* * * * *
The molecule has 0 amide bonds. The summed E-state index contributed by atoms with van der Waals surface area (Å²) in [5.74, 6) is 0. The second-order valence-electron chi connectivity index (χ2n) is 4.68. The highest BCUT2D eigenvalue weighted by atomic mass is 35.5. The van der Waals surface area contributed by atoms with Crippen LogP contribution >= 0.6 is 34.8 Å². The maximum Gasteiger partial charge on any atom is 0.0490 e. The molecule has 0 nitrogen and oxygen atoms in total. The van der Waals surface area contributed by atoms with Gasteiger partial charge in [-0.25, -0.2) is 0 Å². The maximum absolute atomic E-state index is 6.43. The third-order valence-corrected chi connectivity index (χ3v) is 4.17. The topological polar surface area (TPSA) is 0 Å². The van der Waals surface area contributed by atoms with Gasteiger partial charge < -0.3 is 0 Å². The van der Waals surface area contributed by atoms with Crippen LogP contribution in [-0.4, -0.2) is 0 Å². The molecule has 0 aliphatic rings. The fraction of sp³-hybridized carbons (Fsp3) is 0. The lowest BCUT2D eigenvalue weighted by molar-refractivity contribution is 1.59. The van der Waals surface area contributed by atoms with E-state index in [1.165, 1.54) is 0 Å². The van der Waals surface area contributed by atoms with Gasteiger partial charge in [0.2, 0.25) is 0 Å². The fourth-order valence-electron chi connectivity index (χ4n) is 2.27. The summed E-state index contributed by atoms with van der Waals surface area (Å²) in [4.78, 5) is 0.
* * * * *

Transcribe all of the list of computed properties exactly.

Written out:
The molecule has 0 amide bonds. The summed E-state index contributed by atoms with van der Waals surface area (Å²) in [5.74, 6) is 0. The second-order valence-electron chi connectivity index (χ2n) is 4.68. The highest BCUT2D eigenvalue weighted by atomic mass is 35.5. The van der Waals surface area contributed by atoms with Crippen LogP contribution >= 0.6 is 34.8 Å². The maximum Gasteiger partial charge on any atom is 0.0490 e. The molecule has 0 nitrogen and oxygen atoms in total. The van der Waals surface area contributed by atoms with Gasteiger partial charge in [-0.25, -0.2) is 0 Å². The maximum absolute atomic E-state index is 6.43. The third-order valence-corrected chi connectivity index (χ3v) is 4.17. The topological polar surface area (TPSA) is 0 Å². The van der Waals surface area contributed by atoms with Gasteiger partial charge < -0.3 is 0 Å². The van der Waals surface area contributed by atoms with Crippen LogP contribution in [-0.4, -0.2) is 0 Å². The molecule has 0 aliphatic rings. The fraction of sp³-hybridized carbons (Fsp3) is 0. The lowest BCUT2D eigenvalue weighted by molar-refractivity contribution is 1.59. The van der Waals surface area contributed by atoms with E-state index in [1.165, 1.54) is 0 Å². The van der Waals surface area contributed by atoms with Gasteiger partial charge in [0.2, 0.25) is 0 Å². The fourth-order valence-electron chi connectivity index (χ4n) is 2.27. The summed E-state index contributed by atoms with van der Waals surface area (Å²) in [4.78, 5) is 0.